Legal action is being pursued against Royal Caribbean cruise line over last year's deadly Whakaari/White Island eruption as extraordinary new details of the effort to rescue survivors are revealed in the ABC programme Four Corners.
Four Corners has uncovered the chaos and disorganisation in the hours that followed the Whakaari/White Island eruption, which killed 21 people and left many others badly injured.
It was only thanks to the efforts of nearby tourists and several local pilots that survivors made it off the island alive on 9 December 2019.
Nineteen of the 21 people who died were from the Ovation of the Seas cruise ship.
Rita Yousef's law firm Stacks Goudkamp has been hired by passengers and family members to pursue legal action in Australia against the cruise operator Royal Caribbean for alleged negligence, breach of contract, and breach of Australian consumer law.
"It was completely preventable. It shouldn't have happened," she said.
"It's had an amazingly horrific impact. People have lost loved ones. They had to witness them in hospital having been completely burnt, being completely unrecognisable from their horrific burns, and people are having to somehow pick up the pieces," she said.
The tourists booked and paid for their trip to Whakaari/White Island through Royal Caribbean.
"They were told in the brochure that all they needed to do if they were attending this tour was to wear enclosed shoes," she said.
Volcano monitoring service, GNS Science, had raised the alert level for Whakaari/White Island from one to two in the weeks before the eruption, which is the highest level it can be when it is not erupting.
Ms Yousef said Royal Caribbean told the passengers on the Ovation of the Seas "absolutely nothing" about the possibility or the risks of an eruption.
"At the very least, Royal Caribbean, which held itself out to be responsible for this tour, should have been monitoring this, and communicating with participants as to the risk, and giving them the choice, an informed choice to decide not to go because of this risk," she said.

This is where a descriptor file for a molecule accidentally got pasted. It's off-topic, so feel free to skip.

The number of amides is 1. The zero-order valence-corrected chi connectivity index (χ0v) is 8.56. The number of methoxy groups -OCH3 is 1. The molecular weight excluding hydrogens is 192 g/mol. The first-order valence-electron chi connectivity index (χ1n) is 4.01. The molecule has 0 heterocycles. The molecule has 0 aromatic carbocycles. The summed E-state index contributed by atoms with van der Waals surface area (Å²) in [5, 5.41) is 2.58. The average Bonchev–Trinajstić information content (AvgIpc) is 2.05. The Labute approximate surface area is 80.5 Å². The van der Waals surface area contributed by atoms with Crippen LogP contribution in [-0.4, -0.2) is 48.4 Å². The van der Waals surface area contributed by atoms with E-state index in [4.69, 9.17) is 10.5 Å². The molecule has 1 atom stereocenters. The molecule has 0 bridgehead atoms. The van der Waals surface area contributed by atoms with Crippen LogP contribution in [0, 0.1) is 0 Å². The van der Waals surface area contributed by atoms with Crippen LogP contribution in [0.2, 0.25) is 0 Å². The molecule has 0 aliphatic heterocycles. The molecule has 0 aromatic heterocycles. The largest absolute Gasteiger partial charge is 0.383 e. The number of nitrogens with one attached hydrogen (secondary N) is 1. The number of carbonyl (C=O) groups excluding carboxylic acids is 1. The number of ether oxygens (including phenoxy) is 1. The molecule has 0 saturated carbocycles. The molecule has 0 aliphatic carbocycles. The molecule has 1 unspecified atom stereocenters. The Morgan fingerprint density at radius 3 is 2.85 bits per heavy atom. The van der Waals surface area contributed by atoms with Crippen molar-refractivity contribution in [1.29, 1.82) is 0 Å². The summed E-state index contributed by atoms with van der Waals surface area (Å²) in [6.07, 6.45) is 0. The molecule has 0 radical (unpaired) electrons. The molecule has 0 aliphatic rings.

"But what appears [to have] happened is that nobody [at Royal Caribbean] was monitoring or taking this level seriously."
In 2016 an eruption that happened overnight gave scientists a warning of just how dangerous Whakaari/White Island could be.
Graham Leonard from GNS Science, the body tasked with monitoring the volcano, said nobody was on the island at the time.
"It produced a surge out across the ground, it probably threw quite a lot of rock and ballistics," he said.
GNS Science warned if people had been on the island at the time of that eruption, they would have been unlikely to survive.
Those warnings were not heeded, and tours continued.
The brochure promised visitors would "get close to the drama".
When Whakaari/White Island volcano suddenly erupted in December last year, 38 people from the Ovation of the Seas cruise were on the island.
They were being led by guides from local company White Island Tours.
The eruption caused a column of black and white ash and debris to shoot more than 3km into the air.
One of the tour guides yelled for people to run but they could not escape in time.
Passengers on another White Island Tours boat, the Phoenix, were just off the coast when they saw the eruption and started filming it.
As the black ash cloud rolled over the side of the island and started barrelling across the sea towards their boat, the passengers' awe turned to horror.
Geoff Hopkins was on the Phoenix with his daughter Lillani Hopkins.
"The cloud that was going up had obscured the sun so we were in the shadow of it. It went dark. It went very, very sinister quite quickly," Hopkins said.
As the Phoenix came closer to the shoreline they could see injured, ash-covered survivors clustered on the jetty. Others were in the water.
Crew on the Phoenix quickly launched a dinghy to ferry survivors back to the boat.
One of the first people on the boat was a tour guide who had been wearing a short-sleeved t-shirt and shorts.
"She had severe burns to her hands, her arms, her legs, due to her clothing," Hopkins said.
The survivors had different degrees of burns depending on what they were wearing and how thick the fabric was.
"Then the most severe burns were ones that had no skin left. It just kind of dripped off them like wax," Hopkins said.
Their rescuers had no professional experience in treating severe burns but they immediately started filling up bottles and containers with fresh water to give to the victims and pour on their skin.
Brazilian tourist Aline Kauffmann was among those helping.
"We started to help them to clean that ash, and they were feeling pain, much pain. Some people were quiet, very quiet, some people were screaming, some people were crying," Kauffmann told Four Corners.
It took about an hour for the Phoenix to make it back to the mainland. During that time the tourists did everything they could to keep the injured alive.